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Federal Creek Watershed Group

The Federal Creek Watershed Group is a collective of concerned watershed residents interested in addressing watershed issues. Among the group's activities are:

Watershed map creation
We have been helping to develop and acquire maps that will help us to understand our watershed. To understand your watershed, you must develop a sense of its location. Government boundaries rarely coincide with nature. This generally means that residents are not aware of their watershed boundary. We hope that seeing these maps will help people define the boundaries of their place from a natural perspective. Take a look at these maps to see where you live in the watershed:

The Hocking Basin
The Federal Creek Watershed with political boundaries
The Federal Creek Watershed and its sub-sheds
Trash clean-up
We have been helping the Flood Recovery Committee plan and supervise trash cleanup in the creek and in Amesville. The floods of 1997 and 1998 left a lot of trash in the creek and the floodplain. Please help us by not littering, disposing of water safely, and participating in trash clean-ups.

Special thanks to all the hard-working Ohio University volunteers, who made the hard part of the cleanup possible; Julie Stout and Craig Dickelman, who organized these events; and Cheri Sebring and the Amesville Grange for telling us about the volunteers and giving us a meeting place on cleanup day.
Raising landowner awareness
We have been planning workshops with landowners, trustees, and those who work in creeks to share information about stream-channel awareness. (Another way of describing a stream channel is to call it a riparian corridor.)

One of the most important parts of this effort is emphasizing the need for trees. Living vegetation, especially trees, are essential to stream health. Without trees on the stream bank, the stream will erode and fill the channel with sediment. The filled channel can't perform its natural functions. Establishment of a buffer of trees on both sides of the stream will reduce erosion and sedimentation. Those roots hold the soil in place, saving valuable real estate.

Altering the creek by moving it, dredging it, or building levees or dams can be very expensive. Many of these actions aren't necessary if the stream is allowed to be natural with a buffer of trees. This is a way to save our tax dollars.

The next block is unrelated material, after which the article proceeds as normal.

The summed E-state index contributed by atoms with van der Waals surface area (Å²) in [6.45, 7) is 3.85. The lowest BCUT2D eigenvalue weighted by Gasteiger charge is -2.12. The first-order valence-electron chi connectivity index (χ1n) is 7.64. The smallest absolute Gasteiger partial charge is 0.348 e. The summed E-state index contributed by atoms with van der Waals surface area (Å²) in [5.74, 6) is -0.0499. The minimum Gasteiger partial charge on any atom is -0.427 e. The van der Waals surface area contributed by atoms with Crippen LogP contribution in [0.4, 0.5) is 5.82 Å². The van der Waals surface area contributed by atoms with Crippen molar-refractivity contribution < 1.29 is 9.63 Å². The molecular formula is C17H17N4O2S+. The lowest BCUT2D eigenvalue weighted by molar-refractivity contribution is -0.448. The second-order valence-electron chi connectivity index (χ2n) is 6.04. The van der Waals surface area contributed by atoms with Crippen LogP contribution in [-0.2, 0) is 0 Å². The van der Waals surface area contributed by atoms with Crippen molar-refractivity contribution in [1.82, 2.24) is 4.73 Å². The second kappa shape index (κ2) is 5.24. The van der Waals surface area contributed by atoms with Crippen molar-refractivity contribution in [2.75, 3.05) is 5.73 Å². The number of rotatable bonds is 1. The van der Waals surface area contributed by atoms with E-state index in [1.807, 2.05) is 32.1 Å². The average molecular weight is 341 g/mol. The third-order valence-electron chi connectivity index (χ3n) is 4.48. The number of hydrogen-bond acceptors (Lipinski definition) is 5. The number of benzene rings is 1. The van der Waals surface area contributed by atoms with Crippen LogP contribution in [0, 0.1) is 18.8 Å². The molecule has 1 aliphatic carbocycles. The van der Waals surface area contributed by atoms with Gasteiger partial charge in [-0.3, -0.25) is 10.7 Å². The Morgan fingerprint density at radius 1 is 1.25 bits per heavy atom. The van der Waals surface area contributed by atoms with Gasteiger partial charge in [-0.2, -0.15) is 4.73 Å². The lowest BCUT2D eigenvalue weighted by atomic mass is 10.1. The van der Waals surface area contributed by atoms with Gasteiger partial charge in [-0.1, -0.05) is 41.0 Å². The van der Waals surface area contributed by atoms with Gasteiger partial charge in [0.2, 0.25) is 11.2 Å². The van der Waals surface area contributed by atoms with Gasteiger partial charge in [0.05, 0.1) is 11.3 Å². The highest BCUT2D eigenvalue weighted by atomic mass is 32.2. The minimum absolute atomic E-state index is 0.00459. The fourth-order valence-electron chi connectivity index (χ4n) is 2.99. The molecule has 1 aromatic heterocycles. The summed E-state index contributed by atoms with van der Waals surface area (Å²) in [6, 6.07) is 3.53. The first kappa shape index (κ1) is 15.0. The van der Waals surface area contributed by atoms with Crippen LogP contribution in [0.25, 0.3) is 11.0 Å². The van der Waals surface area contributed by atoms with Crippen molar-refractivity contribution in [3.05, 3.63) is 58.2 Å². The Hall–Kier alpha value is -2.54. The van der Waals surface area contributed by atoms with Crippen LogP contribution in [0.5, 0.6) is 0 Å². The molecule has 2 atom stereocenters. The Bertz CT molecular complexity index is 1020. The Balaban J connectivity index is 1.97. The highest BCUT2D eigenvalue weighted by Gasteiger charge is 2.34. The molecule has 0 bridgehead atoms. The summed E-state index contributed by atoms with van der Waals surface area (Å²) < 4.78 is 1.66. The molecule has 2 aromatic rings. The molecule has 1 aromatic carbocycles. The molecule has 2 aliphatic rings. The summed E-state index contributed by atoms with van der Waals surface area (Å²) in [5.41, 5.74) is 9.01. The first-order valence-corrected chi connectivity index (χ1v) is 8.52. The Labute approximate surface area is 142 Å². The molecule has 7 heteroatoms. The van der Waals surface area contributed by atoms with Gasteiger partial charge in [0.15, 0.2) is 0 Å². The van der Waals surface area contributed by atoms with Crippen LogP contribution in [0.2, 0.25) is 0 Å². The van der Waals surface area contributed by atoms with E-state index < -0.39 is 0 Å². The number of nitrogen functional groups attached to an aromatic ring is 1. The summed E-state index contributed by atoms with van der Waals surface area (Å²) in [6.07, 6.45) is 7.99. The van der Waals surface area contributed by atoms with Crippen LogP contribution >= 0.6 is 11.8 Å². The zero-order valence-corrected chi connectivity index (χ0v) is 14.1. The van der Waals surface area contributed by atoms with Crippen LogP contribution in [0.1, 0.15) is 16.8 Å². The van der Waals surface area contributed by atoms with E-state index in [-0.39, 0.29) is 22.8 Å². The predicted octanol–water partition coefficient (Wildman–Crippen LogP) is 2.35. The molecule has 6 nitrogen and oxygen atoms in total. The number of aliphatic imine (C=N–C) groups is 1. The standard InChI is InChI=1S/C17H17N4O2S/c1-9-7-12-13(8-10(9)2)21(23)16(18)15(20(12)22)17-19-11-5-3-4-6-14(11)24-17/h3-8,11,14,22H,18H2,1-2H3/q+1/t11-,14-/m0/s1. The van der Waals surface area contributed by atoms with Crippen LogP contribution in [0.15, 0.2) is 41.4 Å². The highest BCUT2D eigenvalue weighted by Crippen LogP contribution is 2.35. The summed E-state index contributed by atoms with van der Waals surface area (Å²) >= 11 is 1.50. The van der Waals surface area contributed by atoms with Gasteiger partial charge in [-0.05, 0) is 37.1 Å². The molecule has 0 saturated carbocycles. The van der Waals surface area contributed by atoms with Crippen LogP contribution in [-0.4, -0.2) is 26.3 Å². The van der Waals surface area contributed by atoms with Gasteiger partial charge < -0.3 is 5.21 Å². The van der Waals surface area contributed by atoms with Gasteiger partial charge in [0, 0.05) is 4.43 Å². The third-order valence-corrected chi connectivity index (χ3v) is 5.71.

Here are some of the benefits trees provide:
    • A tree can absorb up to 1,000 gallons of water a day, holding it so that the stream doesn't have to. This is a way to slow flooding.
    • Trees filter out many agricultural, household, and industrial products. Without such a filter, the stream is much more suceptible to contamination. In this way, trees slow and reduce pollution.
    • Trees keep water cool enough to support fish and other wildlife. If our creeks can't support wildlife, they ultimately can't support us. By planting and maintaining a tree buffer, we make streams more productive.
    • Because trees slow erosion, they also slow nutrient loss that occurs in agricultural fields due to erosion. If we can slow the loss of our watershed's most valuable commodity -- fertile topsoil -- perhaps there will be less need for expensive fertilizers. This keeps our streams clean and can help farmers save money.

If you're interested in learning more, contact your local watershed group, your county planner, the Soil and Water Conservation Office, and the local natural resource agency.
We are beginning the ongoing process of trying to assess the health of our watershed. There have been many studies of various streams of the Federal done by the Environmental Protection Agency and the U.S. Geological Survey. These go back to the mid '70s to as recent as 1995. We are looking at these studies to get an idea of how our watershed has changed to help us plan for the future.

How you can help

  1. Tell us about any stream pollution or erosion problems that concern you.
  2. Ask about participating in stream monitoring programs.
  3. Help us find other ways.

Educating watershed residents helps everyone make informed decisions about these issues. Here are some good sources of information:

If we don't understand watershed issues, we could harm the watershed without even realizing it. We hope that we can all work together to make our watershed healthy, productive, and beautiful. It is our goal to learn to use our wonderful watershed to meet our needs today, without hindering our children's children from also meeting their needs.

Please find out ways that you can help. Read the information provided here. Learn your watershed boundaries by looking at the maps. Share any information you may have. Join our group and participate! Contact Lisa King at (740) 448-2706.

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